Arm Lift Scars: Personal Healing Tendencies

No surgeon can fully control what your brachioplasty scars will look like. Arm lift scars depend on an complex mix of factors such as family history, skin color, ethnic background, and a host of others that are not under any surgeon’s control. To understand the different sorts of arm lift scars that are possible, let’s take a step back to review the four main categories of scars that can form from any surgical procedure:

Type Of ScarWhat They Look LikeExampleImpact On Brachioplasty
normal/maturefine, flat and blend well “good scars” Normal breast implant scar that is fine and flatthe best outcomes for arm lift scars; what surgeons and patients hope for
hypertrophicraised, red and thicker type of scar thick, red, and raised scars that are common after brachioplasty; usually improve over 1-2 years
keloidconsidered the worst scars extensively raised, thick, discolored; grow far outside the area of the injury to the skin Keloid skin scar that is very raised thick red and raised
a devastating outcome due to their extreme thickness but uncommon; any person that is at high risk for keloid scars should reconsider proceeding with a brachioplasty
widespreadflat, pale, wide, and stretched scars A wide flat stretched skin scarpossible type of scar from arm lift surgery because tightened skin stretches back over time, widening the scar in the process

Brachioplasty Scars: Impact Of Skin Tightening

Hypertrophic type scarring is among the most common brachioplasty complications with up to 24% of cases healing with this thick, raised type of scar. Hypertrophic scarring is also a leading cause for revisionary procedures (scar revision). It is a mistake to conclude that poor surgical technique accounts for hypertrophic arm lift scars. The brachioplasty procedure aims to tighten the arm. This means that the skin is stitched tightly at the end of the procedure. But, it is very well established that tight skin closures can contribute to heavier, thicker scars. So this creates something of a paradox with scars from arm lift surgery in that a tighter closure that firms up the arm more may also contribute to worse arm lift scar quality. Board-certified surgeons will take into account the somewhat conflicting goals of maximizing tightening, on the one hand, and minimizing scarring on the other to produce the best possible results.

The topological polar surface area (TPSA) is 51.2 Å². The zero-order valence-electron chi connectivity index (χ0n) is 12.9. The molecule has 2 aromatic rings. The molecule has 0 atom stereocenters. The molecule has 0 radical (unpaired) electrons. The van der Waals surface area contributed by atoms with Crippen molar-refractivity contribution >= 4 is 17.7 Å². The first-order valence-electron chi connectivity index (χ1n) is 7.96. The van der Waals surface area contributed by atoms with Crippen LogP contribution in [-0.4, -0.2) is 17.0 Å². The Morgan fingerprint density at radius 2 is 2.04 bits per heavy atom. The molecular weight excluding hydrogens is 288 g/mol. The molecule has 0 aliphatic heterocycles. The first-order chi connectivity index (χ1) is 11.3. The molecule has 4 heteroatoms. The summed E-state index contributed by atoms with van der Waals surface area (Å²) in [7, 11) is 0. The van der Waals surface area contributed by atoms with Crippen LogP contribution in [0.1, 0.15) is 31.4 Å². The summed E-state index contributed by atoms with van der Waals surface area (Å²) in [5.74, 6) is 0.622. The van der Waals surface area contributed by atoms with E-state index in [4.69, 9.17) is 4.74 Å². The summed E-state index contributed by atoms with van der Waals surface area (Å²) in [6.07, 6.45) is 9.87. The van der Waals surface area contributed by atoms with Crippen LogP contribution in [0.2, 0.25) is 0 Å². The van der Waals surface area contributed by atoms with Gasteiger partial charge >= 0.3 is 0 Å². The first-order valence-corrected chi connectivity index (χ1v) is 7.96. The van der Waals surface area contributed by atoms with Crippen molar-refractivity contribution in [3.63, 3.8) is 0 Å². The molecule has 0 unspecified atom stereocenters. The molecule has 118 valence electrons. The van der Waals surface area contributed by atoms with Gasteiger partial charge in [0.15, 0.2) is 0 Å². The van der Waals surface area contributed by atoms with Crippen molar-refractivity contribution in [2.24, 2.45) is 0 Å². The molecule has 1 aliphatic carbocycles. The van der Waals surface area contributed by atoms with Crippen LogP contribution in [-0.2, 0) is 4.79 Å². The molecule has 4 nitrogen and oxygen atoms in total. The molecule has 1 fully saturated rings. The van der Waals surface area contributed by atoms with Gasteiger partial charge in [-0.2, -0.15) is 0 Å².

SKIN TIGHTENING PROCEDURES LIKE BRACHIOPLASTY CAN BE PRONE TO THICK OR WIDE SCARRING BECAUSE OF TENSION ON THE STITCHED WOUNDS

Brachioplasty Scars: After-Care is Key

Scars from arm lift surgery can have a built-in tendency to be thick, and hypertrophic as outlined above. This makes ideal, complication-free healing that much more important. Any wound healing problem that delays healing such as infection or stitches opening will increase the likelihood of poor scar results. While every brachioplasty surgeon will have her or his own after-care regimen, some common sense points to keep in mind to optimize scars from arm lift surgery include:

  • quit smoking completely for at least 6 weeks after (and before) arm lift surgery
    • nicotine effect can cause serious healing complications
  • do not plan to return to strenuous jobs, activities, or exercise for at least 6 weeks
    • tight stitching in arm lift surgery can be prone to opening
  • wear compression garments consistently according to your surgeon’s instructions
  • consider the use of scar care products in conjunction with you doctor including:
    • a good quality sunscreen (for a year after arm lift surgery)
    • silicone strips for scars to reduce scar thickness

Arm Lift Cost:

According to HealthCare Bluebook, the range for arm lift cost in the USA is around $3500 on the low end up to around $11,000 at the upper end. The average price is about $4500. As with most cosmetic surgeries, factors that influence brachioplasty cost include:

  • geographic location
  • surgeon demand and popularity
  • technique required (underarm versus full-length incisions)
  • type of anesthesia
  • additional expenses: bandages, scar products, etc.

Conclusion:

Brachioplasty is among the most popular cosmetic surgical procedures. Scars from arm lift surgery depend on the technique used, individual healing tendencies, surgeon selection, and a smooth healing process. Discuss the important balance between maximizing arm reduction tightness without provoking thickened scars with yours surgeon as these two goals can conflict. Hypertrophic scars are a relatively common type of arm lift scars. Predicting who will form normal, hypertrophic, widespread scars or keloids is a difficult challenge because individual healing tendencies vary widely.